12,061 cattle slaughtered in three months because of bTB

More than 12,000 cattle have been compulsory slaughtered between January and April in Great Britain this year because of bovine TB (bTB), new Defra figures show.

In England over 9,000 cattle were slaughtered in the three month period because of the disease, leading the farming minister David Heath to highlight “the very real need to stop TB” marching further across the countryside.

Heath said in a statement today: “Every month thousands of animals infected with TB are sent to the slaughterhouse at huge cost to the farming industry and the taxpayer.

“That’s why we have launched our TB eradication strategy that sets out our plan to make England TB Free within 25 years. Bovine TB is the most pressing animal health problem in the UK threatening cattle farmers’ livelihoods and our farming industry as well as the health of wildlife and livestock and we must do all we can to get on top of it.”

Figures show that up until the end of April nearly 6,000 herds in Great Britain were under TB restrictions and 2,740 cattle were slaughtered because of the disease in April 2013 alone.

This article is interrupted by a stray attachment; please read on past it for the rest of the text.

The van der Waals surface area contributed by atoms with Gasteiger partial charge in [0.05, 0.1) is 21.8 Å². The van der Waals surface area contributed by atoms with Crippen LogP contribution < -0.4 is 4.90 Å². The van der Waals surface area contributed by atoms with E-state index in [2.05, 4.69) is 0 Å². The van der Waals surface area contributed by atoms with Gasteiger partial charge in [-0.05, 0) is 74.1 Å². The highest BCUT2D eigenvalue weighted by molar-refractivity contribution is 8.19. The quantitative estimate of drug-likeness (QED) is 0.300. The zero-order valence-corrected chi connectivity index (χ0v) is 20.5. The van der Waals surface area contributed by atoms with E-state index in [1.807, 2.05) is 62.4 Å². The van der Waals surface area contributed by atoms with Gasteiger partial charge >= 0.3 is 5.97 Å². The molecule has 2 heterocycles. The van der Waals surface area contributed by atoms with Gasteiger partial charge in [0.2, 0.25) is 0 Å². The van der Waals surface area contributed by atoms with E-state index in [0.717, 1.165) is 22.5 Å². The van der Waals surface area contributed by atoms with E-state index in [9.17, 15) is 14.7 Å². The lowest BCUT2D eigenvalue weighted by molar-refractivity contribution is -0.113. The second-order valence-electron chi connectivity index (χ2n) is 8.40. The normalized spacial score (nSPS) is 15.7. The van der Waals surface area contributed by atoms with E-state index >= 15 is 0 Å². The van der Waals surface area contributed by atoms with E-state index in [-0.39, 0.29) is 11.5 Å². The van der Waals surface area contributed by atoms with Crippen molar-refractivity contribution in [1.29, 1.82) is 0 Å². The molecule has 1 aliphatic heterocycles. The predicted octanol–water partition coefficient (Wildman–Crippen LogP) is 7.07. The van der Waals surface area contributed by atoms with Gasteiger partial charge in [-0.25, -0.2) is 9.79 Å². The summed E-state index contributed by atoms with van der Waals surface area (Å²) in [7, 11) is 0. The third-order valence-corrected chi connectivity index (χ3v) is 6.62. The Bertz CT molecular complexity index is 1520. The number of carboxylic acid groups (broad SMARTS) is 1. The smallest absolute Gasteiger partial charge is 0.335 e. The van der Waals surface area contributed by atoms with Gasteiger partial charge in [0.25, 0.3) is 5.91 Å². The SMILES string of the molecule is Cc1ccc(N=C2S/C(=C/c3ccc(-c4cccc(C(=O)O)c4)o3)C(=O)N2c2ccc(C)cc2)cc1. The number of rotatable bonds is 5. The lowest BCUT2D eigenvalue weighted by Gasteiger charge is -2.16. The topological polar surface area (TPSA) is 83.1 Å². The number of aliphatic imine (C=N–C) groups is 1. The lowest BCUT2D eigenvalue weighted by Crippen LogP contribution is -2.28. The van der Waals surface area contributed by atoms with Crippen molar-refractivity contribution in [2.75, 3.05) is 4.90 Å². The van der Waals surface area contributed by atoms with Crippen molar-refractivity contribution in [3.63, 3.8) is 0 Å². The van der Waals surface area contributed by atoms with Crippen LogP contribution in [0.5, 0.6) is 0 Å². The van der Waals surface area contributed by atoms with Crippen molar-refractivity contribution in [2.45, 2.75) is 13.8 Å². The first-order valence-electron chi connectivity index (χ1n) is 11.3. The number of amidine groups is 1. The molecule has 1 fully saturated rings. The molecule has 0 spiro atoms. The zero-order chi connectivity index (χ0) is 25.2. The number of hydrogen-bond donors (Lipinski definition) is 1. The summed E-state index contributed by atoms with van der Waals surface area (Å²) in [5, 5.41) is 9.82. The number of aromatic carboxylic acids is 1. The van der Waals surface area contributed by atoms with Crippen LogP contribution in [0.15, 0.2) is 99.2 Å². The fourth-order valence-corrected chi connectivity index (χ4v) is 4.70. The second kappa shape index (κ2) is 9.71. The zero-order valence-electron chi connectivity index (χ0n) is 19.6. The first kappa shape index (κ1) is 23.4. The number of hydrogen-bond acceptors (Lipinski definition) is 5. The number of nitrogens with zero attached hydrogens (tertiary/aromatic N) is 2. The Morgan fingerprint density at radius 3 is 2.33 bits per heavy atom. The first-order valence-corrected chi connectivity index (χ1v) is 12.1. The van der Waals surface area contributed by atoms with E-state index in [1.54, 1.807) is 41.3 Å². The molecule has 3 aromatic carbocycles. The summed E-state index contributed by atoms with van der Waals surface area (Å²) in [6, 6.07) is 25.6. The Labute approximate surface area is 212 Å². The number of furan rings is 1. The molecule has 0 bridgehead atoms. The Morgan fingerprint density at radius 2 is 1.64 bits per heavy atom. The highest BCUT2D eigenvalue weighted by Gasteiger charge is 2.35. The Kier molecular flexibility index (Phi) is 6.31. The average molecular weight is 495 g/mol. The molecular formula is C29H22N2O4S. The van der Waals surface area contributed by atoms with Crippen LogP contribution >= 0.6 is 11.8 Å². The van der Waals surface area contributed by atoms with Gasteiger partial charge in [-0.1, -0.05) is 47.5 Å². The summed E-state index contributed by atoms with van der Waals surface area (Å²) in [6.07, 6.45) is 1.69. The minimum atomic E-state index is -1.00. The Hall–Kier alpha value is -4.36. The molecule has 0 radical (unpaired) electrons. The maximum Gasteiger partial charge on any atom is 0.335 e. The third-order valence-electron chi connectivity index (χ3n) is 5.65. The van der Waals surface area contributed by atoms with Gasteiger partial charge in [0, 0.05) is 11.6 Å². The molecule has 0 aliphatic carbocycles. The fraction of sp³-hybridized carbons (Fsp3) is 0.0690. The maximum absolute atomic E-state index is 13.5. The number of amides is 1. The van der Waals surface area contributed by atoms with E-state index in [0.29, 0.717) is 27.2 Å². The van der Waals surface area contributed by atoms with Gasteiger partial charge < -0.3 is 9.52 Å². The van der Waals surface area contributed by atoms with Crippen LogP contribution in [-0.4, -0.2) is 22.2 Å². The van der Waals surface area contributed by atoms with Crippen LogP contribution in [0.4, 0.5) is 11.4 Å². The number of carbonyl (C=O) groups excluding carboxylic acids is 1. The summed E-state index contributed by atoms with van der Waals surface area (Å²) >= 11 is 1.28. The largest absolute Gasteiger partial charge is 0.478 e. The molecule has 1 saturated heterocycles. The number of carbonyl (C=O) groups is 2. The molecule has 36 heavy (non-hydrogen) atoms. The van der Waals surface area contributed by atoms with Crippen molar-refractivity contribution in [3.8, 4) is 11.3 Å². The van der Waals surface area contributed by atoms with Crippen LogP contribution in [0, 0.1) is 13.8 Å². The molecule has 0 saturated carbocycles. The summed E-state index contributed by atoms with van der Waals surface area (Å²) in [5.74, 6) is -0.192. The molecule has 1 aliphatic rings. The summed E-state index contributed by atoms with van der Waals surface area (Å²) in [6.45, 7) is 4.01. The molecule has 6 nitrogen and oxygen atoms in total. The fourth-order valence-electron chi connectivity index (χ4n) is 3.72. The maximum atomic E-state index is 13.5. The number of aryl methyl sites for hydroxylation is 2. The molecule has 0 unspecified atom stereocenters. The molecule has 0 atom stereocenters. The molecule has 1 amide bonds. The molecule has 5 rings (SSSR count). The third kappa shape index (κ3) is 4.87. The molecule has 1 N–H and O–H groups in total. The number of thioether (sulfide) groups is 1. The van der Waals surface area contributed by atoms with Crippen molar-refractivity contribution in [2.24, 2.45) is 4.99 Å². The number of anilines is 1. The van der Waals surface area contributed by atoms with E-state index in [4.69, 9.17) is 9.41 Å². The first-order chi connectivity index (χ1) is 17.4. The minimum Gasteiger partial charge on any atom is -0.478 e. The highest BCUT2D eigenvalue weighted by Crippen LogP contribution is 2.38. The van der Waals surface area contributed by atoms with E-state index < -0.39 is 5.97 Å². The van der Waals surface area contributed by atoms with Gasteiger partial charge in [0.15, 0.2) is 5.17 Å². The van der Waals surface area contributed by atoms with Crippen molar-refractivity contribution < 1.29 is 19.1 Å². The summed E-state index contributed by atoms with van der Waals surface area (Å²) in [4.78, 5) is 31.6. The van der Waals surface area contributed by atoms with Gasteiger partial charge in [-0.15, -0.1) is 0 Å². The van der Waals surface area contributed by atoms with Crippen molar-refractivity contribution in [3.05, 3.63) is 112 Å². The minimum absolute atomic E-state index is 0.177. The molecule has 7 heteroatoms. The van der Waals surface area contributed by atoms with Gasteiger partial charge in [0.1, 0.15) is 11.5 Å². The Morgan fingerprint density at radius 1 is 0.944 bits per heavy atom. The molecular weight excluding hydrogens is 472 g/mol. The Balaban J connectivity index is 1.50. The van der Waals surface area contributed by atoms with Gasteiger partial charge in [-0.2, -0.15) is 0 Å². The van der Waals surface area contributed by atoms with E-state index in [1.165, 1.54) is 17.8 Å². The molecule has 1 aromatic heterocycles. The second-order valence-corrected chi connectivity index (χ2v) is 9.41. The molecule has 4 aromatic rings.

Defra’s strategy to eradicate TB in the next 25 years is currently undergoing a 12 week consultation period. However, it sets out plans for action in relevant areas, including disease surveillance, pre- and post-movement cattle testing and the removal of cattle exposed to bTB.

The plan also focuses on the development of “new techniques”, such as badger and cattle vaccines, and new diagnostic tests that could “one day offer new ways of tackling the disease”.


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